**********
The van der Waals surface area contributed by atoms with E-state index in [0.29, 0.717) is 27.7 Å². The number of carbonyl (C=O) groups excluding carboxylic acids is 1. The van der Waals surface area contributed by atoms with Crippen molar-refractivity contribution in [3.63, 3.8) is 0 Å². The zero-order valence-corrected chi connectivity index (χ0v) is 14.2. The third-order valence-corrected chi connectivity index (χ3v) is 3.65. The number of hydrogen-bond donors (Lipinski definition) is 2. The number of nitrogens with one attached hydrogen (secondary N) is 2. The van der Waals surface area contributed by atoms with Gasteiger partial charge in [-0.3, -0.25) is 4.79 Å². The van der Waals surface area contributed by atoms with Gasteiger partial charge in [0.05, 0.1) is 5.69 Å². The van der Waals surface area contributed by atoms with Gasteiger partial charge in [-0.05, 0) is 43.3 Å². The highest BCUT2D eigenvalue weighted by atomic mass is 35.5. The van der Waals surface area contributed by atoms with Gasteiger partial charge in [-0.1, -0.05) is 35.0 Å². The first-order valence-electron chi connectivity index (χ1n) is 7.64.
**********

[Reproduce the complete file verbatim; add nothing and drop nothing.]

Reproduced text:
The van der Waals surface area contributed by atoms with E-state index in [0.29, 0.717) is 27.7 Å². The number of carbonyl (C=O) groups excluding carboxylic acids is 1. The van der Waals surface area contributed by atoms with Crippen molar-refractivity contribution in [3.63, 3.8) is 0 Å². The zero-order valence-corrected chi connectivity index (χ0v) is 14.2. The third-order valence-corrected chi connectivity index (χ3v) is 3.65. The number of hydrogen-bond donors (Lipinski definition) is 2. The number of nitrogens with one attached hydrogen (secondary N) is 2. The van der Waals surface area contributed by atoms with Gasteiger partial charge in [-0.3, -0.25) is 4.79 Å². The van der Waals surface area contributed by atoms with Gasteiger partial charge in [0.05, 0.1) is 5.69 Å². The van der Waals surface area contributed by atoms with Gasteiger partial charge in [-0.05, 0) is 43.3 Å². The highest BCUT2D eigenvalue weighted by atomic mass is 35.5. The van der Waals surface area contributed by atoms with Gasteiger partial charge in [-0.1, -0.05) is 35.0 Å². The first-order valence-electron chi connectivity index (χ1n) is 7.64.